On June 6th crowds throughout the Vercors celebrated the long-awaited D-Day. [On June 10th the SS Division Das Reich descended on Oradour-sur-Glane and massacred 624 civilians including 190 children, many of them burnt alive. The division was substantially from Alsace.] On June 8th Descours ordered Huet to mobilise the plateau. Huet as a good soldier obeyed, even against his better judgement. He had neither the men nor the arms to defend the Vercors. But he was persuaded that reinforcements – paratroopers, mortars, artillery – would arrive shortly.
On June 11th the Germans invaded the Vercors with a reconnaissance-in-force against Saint-Nizier. On June 15th they returned with a larger force, including artillery, and forced the maquis to withdraw to the southern part of the plateau..
On July 3rd the Free Republic of the Vercors was proclaimed in an impressive ceremony in Saint-Martin. Chavant and Yves Farge were prominent in the Committee for National Liberation. Geyer, complete with kepi and white gloves, sitting erect on his horse, saluted with his sword. The Free Republic had its own flag, featuring the Cross of Lorraine and a V for Vercors, and its own coat of arms. It was the first independent territory in France since the German occupation of 1940. All the independent Maquis groups on the plateau were now incorporated into regular army battalions and regiments. An airfield expert, Jean Tournissa, had been parachuted in; and work began on the creation of an airfield on the flat meadow at Vassieux. In order to receive Dakotas bringing paratroops and heavy weapons. It was to be ready for the August moon period, from the end of July.
The end of dreams
Repeated and increasingly urgent messages to Algiers went unanswered. Military men were preoccupied with the plans for Operation Anvil, the landing in the south of France, which would happen against Churchill’s preferences in mid-August. De Gaulle himself was distracted by Plan Caiman, his own wholly unrealistic project for landing an exclusively French force in the Massif Central. Meanwhile the German forces, commanded by General Karl Pflaum, drew up their plans for Operation Vercors. It was a classic ‘surround, attack, annihilate, destroy’ model, such as they had already used at Malleval and on the plateau de Glières. Pflaum’s plan called for 10,000 men, organised in three columns: one to attack from the north through Saint-Nizier and breaking through Huet’s forces at Valchevrière; one armoured column approaching from Die in the south and forcing the defensive line at the Col de Rousset; and a third column of Alpine battalions and mountain artillery forcing their way through the passes on Vercors’s forbidding eastern ramparts. Cruelly Pflaum inserted a fourth, airborne column, some twenty-two assault gliders which would carry troops in to the heart of the southern massif making use of Tournissa’s painfully constructed new airstrip at Vasssieux. The German assault came on Saturday, July 22nd.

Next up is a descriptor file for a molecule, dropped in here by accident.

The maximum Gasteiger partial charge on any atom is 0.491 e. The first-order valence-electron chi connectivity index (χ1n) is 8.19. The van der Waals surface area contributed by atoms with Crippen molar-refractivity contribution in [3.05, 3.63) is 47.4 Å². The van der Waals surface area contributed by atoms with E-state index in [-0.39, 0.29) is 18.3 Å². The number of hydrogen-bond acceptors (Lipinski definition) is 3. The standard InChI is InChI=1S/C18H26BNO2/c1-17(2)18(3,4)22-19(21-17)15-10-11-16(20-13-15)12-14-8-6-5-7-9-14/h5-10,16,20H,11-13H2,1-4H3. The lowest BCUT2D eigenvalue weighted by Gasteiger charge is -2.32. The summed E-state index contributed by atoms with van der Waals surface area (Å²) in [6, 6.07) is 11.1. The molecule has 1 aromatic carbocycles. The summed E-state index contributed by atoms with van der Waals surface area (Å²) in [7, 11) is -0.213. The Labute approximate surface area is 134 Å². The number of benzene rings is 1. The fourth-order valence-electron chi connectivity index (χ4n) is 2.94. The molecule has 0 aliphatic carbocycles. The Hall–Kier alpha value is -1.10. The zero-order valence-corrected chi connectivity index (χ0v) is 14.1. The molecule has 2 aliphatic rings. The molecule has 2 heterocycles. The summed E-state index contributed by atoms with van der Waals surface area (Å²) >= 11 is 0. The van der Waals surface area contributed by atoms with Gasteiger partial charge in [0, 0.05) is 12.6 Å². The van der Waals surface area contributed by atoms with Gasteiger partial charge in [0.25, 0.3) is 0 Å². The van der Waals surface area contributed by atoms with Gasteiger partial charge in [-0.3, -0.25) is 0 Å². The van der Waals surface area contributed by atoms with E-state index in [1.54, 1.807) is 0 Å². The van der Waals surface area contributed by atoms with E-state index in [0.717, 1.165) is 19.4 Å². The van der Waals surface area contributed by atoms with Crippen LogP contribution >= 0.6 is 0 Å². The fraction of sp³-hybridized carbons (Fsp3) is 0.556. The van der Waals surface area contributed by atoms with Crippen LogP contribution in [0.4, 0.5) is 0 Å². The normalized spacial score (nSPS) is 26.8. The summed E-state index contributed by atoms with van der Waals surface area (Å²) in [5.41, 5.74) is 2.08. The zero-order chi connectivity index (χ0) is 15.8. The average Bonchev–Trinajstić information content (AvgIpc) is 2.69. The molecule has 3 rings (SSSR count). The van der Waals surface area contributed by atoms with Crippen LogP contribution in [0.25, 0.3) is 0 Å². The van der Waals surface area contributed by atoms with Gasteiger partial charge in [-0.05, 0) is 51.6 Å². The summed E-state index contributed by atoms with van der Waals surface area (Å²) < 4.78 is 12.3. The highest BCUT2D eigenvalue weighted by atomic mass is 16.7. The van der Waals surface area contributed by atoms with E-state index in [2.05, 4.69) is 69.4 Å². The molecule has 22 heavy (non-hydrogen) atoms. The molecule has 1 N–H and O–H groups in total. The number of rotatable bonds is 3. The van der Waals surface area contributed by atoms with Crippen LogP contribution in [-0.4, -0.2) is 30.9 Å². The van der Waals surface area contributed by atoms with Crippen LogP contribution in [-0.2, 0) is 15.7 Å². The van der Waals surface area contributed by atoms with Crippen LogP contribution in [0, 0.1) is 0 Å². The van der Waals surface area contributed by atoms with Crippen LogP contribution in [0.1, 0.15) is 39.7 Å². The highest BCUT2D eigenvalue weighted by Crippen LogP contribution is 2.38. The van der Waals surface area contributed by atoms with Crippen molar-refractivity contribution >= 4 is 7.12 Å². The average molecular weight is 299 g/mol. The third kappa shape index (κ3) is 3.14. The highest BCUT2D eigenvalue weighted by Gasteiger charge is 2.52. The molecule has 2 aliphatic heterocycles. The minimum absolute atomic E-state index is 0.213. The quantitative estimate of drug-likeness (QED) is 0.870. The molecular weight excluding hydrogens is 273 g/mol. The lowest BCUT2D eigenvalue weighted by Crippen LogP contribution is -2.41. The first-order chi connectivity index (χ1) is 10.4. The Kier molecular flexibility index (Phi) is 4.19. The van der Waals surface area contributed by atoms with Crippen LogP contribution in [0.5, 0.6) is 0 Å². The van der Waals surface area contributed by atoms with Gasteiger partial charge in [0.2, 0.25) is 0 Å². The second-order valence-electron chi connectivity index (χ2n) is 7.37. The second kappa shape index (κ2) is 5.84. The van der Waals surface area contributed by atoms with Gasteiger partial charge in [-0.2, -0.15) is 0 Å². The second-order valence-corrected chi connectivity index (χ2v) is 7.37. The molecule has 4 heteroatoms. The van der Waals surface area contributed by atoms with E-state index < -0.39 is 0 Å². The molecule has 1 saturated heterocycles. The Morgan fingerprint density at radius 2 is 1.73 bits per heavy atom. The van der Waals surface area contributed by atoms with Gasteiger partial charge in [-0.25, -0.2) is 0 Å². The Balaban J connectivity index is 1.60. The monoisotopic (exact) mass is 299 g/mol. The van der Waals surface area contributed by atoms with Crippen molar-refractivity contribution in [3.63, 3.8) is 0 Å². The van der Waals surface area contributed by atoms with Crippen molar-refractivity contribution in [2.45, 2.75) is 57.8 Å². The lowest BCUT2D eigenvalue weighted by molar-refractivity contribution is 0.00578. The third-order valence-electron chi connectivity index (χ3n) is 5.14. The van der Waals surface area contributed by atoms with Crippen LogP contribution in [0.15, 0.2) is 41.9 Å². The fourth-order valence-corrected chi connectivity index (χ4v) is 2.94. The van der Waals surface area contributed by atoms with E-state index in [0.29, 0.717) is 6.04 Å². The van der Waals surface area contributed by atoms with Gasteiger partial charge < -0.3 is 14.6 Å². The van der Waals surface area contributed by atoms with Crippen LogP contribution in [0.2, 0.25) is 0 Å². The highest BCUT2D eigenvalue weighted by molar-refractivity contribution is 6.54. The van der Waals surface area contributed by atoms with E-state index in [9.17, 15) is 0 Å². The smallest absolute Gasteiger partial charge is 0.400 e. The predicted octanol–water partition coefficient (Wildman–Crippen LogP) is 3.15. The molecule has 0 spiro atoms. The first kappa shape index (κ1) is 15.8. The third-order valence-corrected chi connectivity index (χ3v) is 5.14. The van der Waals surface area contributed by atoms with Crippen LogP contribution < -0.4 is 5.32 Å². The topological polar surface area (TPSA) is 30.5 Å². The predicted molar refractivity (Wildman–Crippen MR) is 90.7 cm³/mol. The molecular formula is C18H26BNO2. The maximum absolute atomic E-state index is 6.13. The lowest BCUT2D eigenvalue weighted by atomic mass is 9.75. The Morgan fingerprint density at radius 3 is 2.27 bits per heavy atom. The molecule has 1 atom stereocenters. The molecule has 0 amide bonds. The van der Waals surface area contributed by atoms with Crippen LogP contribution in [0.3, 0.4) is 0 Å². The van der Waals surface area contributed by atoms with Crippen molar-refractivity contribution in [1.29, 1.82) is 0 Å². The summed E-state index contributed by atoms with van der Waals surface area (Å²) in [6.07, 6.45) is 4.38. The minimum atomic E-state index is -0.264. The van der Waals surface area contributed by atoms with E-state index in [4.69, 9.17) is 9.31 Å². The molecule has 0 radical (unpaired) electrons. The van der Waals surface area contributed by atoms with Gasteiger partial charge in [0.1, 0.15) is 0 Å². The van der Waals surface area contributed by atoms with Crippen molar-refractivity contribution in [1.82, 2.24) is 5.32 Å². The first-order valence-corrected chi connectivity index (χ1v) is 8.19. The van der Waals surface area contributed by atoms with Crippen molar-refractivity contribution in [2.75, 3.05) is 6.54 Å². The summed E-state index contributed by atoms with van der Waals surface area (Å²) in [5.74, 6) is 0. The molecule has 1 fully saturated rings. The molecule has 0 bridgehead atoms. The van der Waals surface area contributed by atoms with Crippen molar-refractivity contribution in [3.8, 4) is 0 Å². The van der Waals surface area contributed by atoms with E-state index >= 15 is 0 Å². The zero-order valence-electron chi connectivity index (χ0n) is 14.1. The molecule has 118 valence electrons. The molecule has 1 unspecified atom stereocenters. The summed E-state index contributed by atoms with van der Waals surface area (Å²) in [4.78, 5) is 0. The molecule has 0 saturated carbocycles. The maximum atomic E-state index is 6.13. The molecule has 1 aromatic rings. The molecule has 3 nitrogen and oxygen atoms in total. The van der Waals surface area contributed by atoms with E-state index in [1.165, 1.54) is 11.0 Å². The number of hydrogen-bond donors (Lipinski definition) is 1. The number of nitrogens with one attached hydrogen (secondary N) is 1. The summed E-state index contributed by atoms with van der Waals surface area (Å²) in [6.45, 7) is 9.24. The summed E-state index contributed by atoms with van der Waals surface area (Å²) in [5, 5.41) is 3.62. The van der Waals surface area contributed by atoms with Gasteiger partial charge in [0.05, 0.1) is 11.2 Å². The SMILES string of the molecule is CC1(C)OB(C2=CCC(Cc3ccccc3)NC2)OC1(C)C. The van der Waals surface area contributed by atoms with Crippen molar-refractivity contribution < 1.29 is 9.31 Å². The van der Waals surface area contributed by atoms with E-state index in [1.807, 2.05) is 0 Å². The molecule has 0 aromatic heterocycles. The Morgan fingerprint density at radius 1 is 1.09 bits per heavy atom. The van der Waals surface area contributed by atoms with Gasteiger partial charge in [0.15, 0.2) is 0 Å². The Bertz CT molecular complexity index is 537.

The maquis fought bravely at Vassieux and at Valchevrière, and at the Pas de l’Aiguille in the east where a tiny group of maquisards held out for 24 hours. But they were outnumbered and outgunned. At 16.00h on Sunday, July 23rd Huet gave the order for all troops to disperse. Different groups under Huet and Geyer and Beauregard went into hiding deep in the forests and high in the mountains. For the next two weeks the German forces mercilessly punished the Vercors farms and villages. Atrocities were committed by some of the troops. The total German casualties from the conflict and the subsequent harrowing are said to be 65 killed and 133 wounded. The French casualties are said to be 201 civilians and 639 maquisards killed. A post-war estimate is that 500 houses were burnt, a further 650 severely damaged, and some 700 cattle driven from the plateau. If it was a victory, as some argue, it was a cruel and bloody one.
I first came across the story of the Vercors in a book Tears of Glory: The Betrayal of the Vercors 1944 by Michael Pearson, which I must have bought in Shakespeare’s bookshop in Paris in the 1980s. And more recently I have been looking at Paddy Ashdown’s 2014 book, The Cruel Victory: The French Resistance, D-Day, and the Battle for the Vercors 1944. They are both very readable books, but Ashdown has more to say about the complexities of life in wartime Algiers, and more information about SOE’s role, and the involvement of Francis Cammaerts and Christine Granville. For Ashdown the hero of the story is François Huet, who was highly criticised after the war by some commentators. But Ashdown thinks he got all the major decisions right, including the final dispersal order. And the other heroes are the young maquisards, men and women, under-armed and massively outnumbered, who ultimately denied the Germans the success they sought – the total destruction of French resistance on the plateau.
Susie and I could see Saint-Nizier and the Vercors from the chaplaincy flat in Grenoble when we were there in 2019. Very bravely, so I thought, we ventured up on the bus to Villard-de-Lans. It was a glorious sunny day, with snow on the hills. We took some photos, and had lunch, and admired the healthy brown-and-white cows in the fields. I was very pleased to be there. But it felt a long way from the sad and bloody days of July 1944. Not quite eighty years ago.